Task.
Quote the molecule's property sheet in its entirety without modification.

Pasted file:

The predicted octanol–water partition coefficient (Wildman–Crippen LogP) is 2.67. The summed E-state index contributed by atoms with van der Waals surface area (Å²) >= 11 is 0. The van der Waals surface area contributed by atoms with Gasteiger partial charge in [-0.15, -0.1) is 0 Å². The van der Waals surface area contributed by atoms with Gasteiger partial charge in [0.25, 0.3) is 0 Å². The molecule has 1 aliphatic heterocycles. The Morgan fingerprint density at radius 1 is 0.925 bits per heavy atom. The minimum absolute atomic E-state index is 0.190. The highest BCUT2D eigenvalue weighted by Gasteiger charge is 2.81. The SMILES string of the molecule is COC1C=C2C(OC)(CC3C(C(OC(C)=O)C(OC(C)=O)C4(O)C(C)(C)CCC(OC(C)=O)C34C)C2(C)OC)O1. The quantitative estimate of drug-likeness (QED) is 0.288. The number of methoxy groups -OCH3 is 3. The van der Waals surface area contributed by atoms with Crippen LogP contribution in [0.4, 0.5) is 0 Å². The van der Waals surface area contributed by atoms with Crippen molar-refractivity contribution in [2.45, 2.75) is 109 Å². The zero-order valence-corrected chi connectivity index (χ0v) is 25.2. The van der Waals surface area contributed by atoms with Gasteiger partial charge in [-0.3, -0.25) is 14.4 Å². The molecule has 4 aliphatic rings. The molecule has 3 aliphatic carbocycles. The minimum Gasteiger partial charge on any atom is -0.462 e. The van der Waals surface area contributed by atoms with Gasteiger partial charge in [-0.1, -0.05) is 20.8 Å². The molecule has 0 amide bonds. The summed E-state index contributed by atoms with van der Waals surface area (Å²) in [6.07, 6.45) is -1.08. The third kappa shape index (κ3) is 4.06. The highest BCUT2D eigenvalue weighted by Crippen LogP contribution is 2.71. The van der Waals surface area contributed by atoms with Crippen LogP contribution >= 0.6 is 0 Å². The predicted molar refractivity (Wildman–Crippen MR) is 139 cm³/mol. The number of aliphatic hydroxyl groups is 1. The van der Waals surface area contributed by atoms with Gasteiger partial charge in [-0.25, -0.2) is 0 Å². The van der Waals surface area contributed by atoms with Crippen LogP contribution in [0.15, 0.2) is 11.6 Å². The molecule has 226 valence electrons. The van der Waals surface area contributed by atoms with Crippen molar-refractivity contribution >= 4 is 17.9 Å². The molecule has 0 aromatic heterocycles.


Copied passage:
The predicted octanol–water partition coefficient (Wildman–Crippen LogP) is 2.67. The summed E-state index contributed by atoms with van der Waals surface area (Å²) >= 11 is 0. The van der Waals surface area contributed by atoms with Gasteiger partial charge in [-0.15, -0.1) is 0 Å². The van der Waals surface area contributed by atoms with Gasteiger partial charge in [0.25, 0.3) is 0 Å². The molecule has 1 aliphatic heterocycles. The Morgan fingerprint density at radius 1 is 0.925 bits per heavy atom. The minimum absolute atomic E-state index is 0.190. The highest BCUT2D eigenvalue weighted by Gasteiger charge is 2.81. The SMILES string of the molecule is COC1C=C2C(OC)(CC3C(C(OC(C)=O)C(OC(C)=O)C4(O)C(C)(C)CCC(OC(C)=O)C34C)C2(C)OC)O1. The quantitative estimate of drug-likeness (QED) is 0.288. The number of methoxy groups -OCH3 is 3. The van der Waals surface area contributed by atoms with Crippen LogP contribution in [0.4, 0.5) is 0 Å². The van der Waals surface area contributed by atoms with Crippen molar-refractivity contribution in [2.45, 2.75) is 109 Å². The zero-order valence-corrected chi connectivity index (χ0v) is 25.2. The van der Waals surface area contributed by atoms with Gasteiger partial charge in [-0.3, -0.25) is 14.4 Å². The molecule has 4 aliphatic rings. The molecule has 3 aliphatic carbocycles. The minimum Gasteiger partial charge on any atom is -0.462 e. The van der Waals surface area contributed by atoms with Gasteiger partial charge in [-0.1, -0.05) is 20.8 Å². The molecule has 0 amide bonds. The summed E-state index contributed by atoms with van der Waals surface area (Å²) in [6.07, 6.45) is -1.08. The third kappa shape index (κ3) is 4.06. The highest BCUT2D eigenvalue weighted by Crippen LogP contribution is 2.71. The van der Waals surface area contributed by atoms with Crippen LogP contribution >= 0.6 is 0 Å². The predicted molar refractivity (Wildman–Crippen MR) is 139 cm³/mol. The number of aliphatic hydroxyl groups is 1. The van der Waals surface area contributed by atoms with Gasteiger partial charge in [-0.25, -0.2) is 0 Å². The van der Waals surface area contributed by atoms with Crippen LogP contribution in [0.15, 0.2) is 11.6 Å². The molecule has 226 valence electrons. The van der Waals surface area contributed by atoms with Crippen molar-refractivity contribution >= 4 is 17.9 Å². The molecule has 0 aromatic heterocycles.